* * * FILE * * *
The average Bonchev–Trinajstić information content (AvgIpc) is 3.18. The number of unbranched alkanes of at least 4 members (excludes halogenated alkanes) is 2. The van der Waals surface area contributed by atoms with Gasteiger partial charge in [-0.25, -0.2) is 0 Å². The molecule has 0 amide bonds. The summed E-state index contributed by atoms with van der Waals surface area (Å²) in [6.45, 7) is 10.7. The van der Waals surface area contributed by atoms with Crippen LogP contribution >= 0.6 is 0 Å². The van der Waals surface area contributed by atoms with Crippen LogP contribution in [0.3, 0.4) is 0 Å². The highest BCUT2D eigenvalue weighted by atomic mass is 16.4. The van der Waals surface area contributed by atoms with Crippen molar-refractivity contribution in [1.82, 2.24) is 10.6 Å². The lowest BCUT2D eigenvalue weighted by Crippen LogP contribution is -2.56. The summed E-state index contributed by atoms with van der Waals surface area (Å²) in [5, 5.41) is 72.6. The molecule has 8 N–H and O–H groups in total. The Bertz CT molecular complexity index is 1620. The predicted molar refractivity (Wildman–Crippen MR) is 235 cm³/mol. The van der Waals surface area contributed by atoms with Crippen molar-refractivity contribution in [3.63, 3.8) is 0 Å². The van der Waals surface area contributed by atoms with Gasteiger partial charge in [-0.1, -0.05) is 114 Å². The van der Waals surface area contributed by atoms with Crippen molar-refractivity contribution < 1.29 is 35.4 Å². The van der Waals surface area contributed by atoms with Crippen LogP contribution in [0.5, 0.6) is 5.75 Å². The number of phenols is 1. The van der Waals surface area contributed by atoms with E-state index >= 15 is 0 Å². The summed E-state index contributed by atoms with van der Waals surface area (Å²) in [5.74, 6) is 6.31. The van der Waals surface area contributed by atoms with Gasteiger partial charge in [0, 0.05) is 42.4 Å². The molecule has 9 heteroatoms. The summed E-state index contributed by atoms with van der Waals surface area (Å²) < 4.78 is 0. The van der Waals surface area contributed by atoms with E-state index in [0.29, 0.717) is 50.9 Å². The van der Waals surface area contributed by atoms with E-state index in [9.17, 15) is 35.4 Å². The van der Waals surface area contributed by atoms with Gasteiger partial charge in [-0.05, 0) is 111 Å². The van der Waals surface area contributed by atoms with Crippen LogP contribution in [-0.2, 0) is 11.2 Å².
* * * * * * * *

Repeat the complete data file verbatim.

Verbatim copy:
The average Bonchev–Trinajstić information content (AvgIpc) is 3.18. The number of unbranched alkanes of at least 4 members (excludes halogenated alkanes) is 2. The van der Waals surface area contributed by atoms with Gasteiger partial charge in [-0.25, -0.2) is 0 Å². The molecule has 0 amide bonds. The summed E-state index contributed by atoms with van der Waals surface area (Å²) in [6.45, 7) is 10.7. The van der Waals surface area contributed by atoms with Crippen LogP contribution >= 0.6 is 0 Å². The van der Waals surface area contributed by atoms with Crippen LogP contribution in [0.3, 0.4) is 0 Å². The highest BCUT2D eigenvalue weighted by atomic mass is 16.4. The van der Waals surface area contributed by atoms with Crippen molar-refractivity contribution in [1.82, 2.24) is 10.6 Å². The lowest BCUT2D eigenvalue weighted by Crippen LogP contribution is -2.56. The summed E-state index contributed by atoms with van der Waals surface area (Å²) in [5, 5.41) is 72.6. The molecule has 8 N–H and O–H groups in total. The Bertz CT molecular complexity index is 1620. The predicted molar refractivity (Wildman–Crippen MR) is 235 cm³/mol. The van der Waals surface area contributed by atoms with Crippen molar-refractivity contribution in [3.63, 3.8) is 0 Å². The van der Waals surface area contributed by atoms with Gasteiger partial charge in [-0.1, -0.05) is 114 Å². The van der Waals surface area contributed by atoms with Crippen molar-refractivity contribution < 1.29 is 35.4 Å². The van der Waals surface area contributed by atoms with Crippen LogP contribution in [0.5, 0.6) is 5.75 Å². The number of phenols is 1. The van der Waals surface area contributed by atoms with E-state index >= 15 is 0 Å². The summed E-state index contributed by atoms with van der Waals surface area (Å²) in [5.74, 6) is 6.31. The van der Waals surface area contributed by atoms with Gasteiger partial charge in [0, 0.05) is 42.4 Å². The molecule has 9 heteroatoms. The summed E-state index contributed by atoms with van der Waals surface area (Å²) < 4.78 is 0. The van der Waals surface area contributed by atoms with E-state index in [0.29, 0.717) is 50.9 Å². The van der Waals surface area contributed by atoms with E-state index in [9.17, 15) is 35.4 Å². The van der Waals surface area contributed by atoms with Gasteiger partial charge in [-0.05, 0) is 111 Å². The van der Waals surface area contributed by atoms with Crippen LogP contribution in [-0.2, 0) is 11.2 Å².